Can The Soap You Use Make You Fat AND Cause a Heart Attack?

Maybe – if it’s antibacterial soap.

First, let me point out that ‘antibacterial’ soap is completely unnecessary. The FDA says so:

the agency does not have evidence that triclosan in antibacterial soaps and body washes provides any benefit over washing with regular soap and water.

It’s a marketing ploy – a magic word on a label that is supposed to make you feel one particular soap is better than another. We’re scared of germs, and some sharp tack came up with ‘antibacterial’ soap to play to this fear.

And we fell for it.

Now it’s an antibacterial arms race of sorts. The chemical that gives soap – and a lot of other products – an antibacterial action is triclosan, which is a pesticide approved by the FDA in 1969 – betcha you won’t find that fact on the soap label.

There’s also the potential that the stuff can disrupt our endocrine systems – the system that regulates our hormones and can make us fat:

‘In animals studies triclosan lowers thyroid hormone levels

As well as a concern in the medical community that all this ‘antibacterial’ this and that is sort of a Crossfit workout for germs, making them stronger and more resistant as they evolve to resist these chemicals – causing more antibiotic-resistant germs to exist – which means that when you *do* actually get a bacterial infection that is life-threatening, it is becoming more likely that docs will have a hard time finding an antibiotic that can effectively treat it.

But let’s not quibble over these minor issues, right? We’re going for bigger fish here – new research that shows that triclosan actually weakens your muscles. If you’re not a jock and think this doesn’t concern you, remember: your heart is a muscle. While the entire article is worth a careful read, let me cherry-pick a single quote from a probably disreputable source – Smithsonian Magazine:

”The effects of triclosan on cardiac function were really dramatic,” said co-author Nipavan Chiamvimonvat. “Although triclosan is not regulated as a drug, this compound acts like a potent cardiac depressant in our models.” He speculates that in some cases, triclosan may be responsible for exacerbating heart problems in patients with an underlying condition.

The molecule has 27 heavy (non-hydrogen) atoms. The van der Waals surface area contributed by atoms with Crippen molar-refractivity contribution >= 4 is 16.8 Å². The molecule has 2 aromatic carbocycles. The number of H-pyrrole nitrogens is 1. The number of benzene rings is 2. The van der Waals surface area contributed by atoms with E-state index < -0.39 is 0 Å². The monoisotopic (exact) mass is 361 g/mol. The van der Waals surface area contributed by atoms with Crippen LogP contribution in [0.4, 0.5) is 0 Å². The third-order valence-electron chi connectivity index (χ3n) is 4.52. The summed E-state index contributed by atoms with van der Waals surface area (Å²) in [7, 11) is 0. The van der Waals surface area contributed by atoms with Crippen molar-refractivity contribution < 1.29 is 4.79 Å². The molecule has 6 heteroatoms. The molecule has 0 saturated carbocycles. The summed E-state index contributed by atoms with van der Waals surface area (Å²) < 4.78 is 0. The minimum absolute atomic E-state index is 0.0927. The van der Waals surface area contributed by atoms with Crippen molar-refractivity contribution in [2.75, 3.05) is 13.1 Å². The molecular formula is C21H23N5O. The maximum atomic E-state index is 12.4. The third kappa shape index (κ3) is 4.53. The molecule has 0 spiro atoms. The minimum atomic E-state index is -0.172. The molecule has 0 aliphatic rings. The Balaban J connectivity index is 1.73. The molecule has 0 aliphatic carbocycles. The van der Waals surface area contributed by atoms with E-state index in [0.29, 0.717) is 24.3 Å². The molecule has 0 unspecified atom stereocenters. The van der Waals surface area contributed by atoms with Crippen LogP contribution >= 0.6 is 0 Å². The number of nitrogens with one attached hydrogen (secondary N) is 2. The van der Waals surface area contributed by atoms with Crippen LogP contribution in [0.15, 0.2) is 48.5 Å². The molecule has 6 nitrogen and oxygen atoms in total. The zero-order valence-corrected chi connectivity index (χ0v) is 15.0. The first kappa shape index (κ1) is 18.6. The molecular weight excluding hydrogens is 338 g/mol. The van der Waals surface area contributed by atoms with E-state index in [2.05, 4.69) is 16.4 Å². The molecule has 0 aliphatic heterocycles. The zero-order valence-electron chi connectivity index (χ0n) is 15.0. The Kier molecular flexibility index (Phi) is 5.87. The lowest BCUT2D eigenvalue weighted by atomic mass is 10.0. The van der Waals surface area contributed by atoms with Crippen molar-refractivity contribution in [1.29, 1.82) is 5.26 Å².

Oopsies.

The good news is the FDA is ‘looking into the matter’ at present and might or might not do something about this ingredient appearing in adhesives, fabrics, vinyl, plastics (toys, toothbrushes), polyethylene, polyurethane, polypropylene, floor wax emulsions, textiles (footwear, clothing), caulking compounds, sealants, rubber, carpeting, and a wide variety of other products. They are going to ‘begin the process of reviewing in 2013‘.

Don’t you feel better?

Finishing up my little rant here, the Smithsonian piece ends with a quote from one of the researchers. It’s a classic of scientific understatement:

”Triclosan can be useful in some instances, however it has become a ubiquitous ‘value added’ marketing factor that actually could be more harmful than helpful,” said study co-author Bruce Hammock.

Ya think?!?

 

Know It All Diet Researcher Says He Knows It All – No Further Discussion Necessary

Not too long ago I read an interesting article in the New York Times entitled In Dieting, Magic Isn’t a Substitute for Science. It starts with a question that deserves a thoughtful answer:

Is a calorie really just a calorie? Do calories from a soda have the same effect on your waistline as an equivalent number from an apple or a piece of chicken?

The reason the NYT is even asking this question now is because of the research that recently came out that seems to indicate that high protein or Atkins-like diets have a small metabolic advantage over simply calorie-counting.

Now – the study was small – it is really, really hard to do this sort of research. Expensive and time-consuming – and unless you do these studies on prisoners, it’s hard to be sure exactly what these subjects ate exactly. Nonetheless, it is an interesting finding, when put into perspective as less than definitive.